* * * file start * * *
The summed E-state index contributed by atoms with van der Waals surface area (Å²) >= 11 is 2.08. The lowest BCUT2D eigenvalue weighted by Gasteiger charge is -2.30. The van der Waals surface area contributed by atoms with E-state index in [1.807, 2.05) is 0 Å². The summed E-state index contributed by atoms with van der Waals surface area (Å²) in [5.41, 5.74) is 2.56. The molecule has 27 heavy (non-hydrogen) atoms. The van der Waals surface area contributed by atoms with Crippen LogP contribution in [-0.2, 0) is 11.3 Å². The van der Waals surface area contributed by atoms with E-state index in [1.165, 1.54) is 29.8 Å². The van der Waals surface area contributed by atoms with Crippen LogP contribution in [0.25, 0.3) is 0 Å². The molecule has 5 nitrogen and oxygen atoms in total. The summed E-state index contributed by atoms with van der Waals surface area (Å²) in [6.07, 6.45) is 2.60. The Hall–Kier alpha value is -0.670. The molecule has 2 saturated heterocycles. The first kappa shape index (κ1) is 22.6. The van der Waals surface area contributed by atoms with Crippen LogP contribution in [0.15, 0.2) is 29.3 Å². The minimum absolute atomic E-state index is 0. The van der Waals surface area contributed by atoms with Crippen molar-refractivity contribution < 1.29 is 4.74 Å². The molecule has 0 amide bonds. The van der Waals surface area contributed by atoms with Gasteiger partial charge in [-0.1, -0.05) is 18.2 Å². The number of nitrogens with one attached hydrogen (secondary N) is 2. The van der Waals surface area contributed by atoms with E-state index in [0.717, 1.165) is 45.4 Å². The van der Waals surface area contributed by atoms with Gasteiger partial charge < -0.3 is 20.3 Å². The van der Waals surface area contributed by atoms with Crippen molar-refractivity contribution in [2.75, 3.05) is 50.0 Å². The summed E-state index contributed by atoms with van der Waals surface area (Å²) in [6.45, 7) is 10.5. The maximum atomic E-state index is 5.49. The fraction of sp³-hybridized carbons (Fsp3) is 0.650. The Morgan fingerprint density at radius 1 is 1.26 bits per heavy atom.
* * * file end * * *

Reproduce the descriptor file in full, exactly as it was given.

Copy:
The summed E-state index contributed by atoms with van der Waals surface area (Å²) >= 11 is 2.08. The lowest BCUT2D eigenvalue weighted by Gasteiger charge is -2.30. The van der Waals surface area contributed by atoms with E-state index in [1.807, 2.05) is 0 Å². The summed E-state index contributed by atoms with van der Waals surface area (Å²) in [5.41, 5.74) is 2.56. The molecule has 27 heavy (non-hydrogen) atoms. The van der Waals surface area contributed by atoms with Crippen LogP contribution in [-0.2, 0) is 11.3 Å². The van der Waals surface area contributed by atoms with E-state index in [1.165, 1.54) is 29.8 Å². The van der Waals surface area contributed by atoms with Crippen LogP contribution in [0.25, 0.3) is 0 Å². The molecule has 5 nitrogen and oxygen atoms in total. The summed E-state index contributed by atoms with van der Waals surface area (Å²) in [6.07, 6.45) is 2.60. The Hall–Kier alpha value is -0.670. The molecule has 2 saturated heterocycles. The first kappa shape index (κ1) is 22.6. The van der Waals surface area contributed by atoms with Crippen LogP contribution in [0.15, 0.2) is 29.3 Å². The minimum absolute atomic E-state index is 0. The van der Waals surface area contributed by atoms with Crippen molar-refractivity contribution < 1.29 is 4.74 Å². The molecule has 0 amide bonds. The van der Waals surface area contributed by atoms with Gasteiger partial charge in [-0.1, -0.05) is 18.2 Å². The number of nitrogens with one attached hydrogen (secondary N) is 2. The van der Waals surface area contributed by atoms with E-state index in [0.717, 1.165) is 45.4 Å². The van der Waals surface area contributed by atoms with Gasteiger partial charge < -0.3 is 20.3 Å². The van der Waals surface area contributed by atoms with Crippen molar-refractivity contribution in [2.75, 3.05) is 50.0 Å². The summed E-state index contributed by atoms with van der Waals surface area (Å²) in [6.45, 7) is 10.5. The maximum atomic E-state index is 5.49. The fraction of sp³-hybridized carbons (Fsp3) is 0.650. The Morgan fingerprint density at radius 1 is 1.26 bits per heavy atom.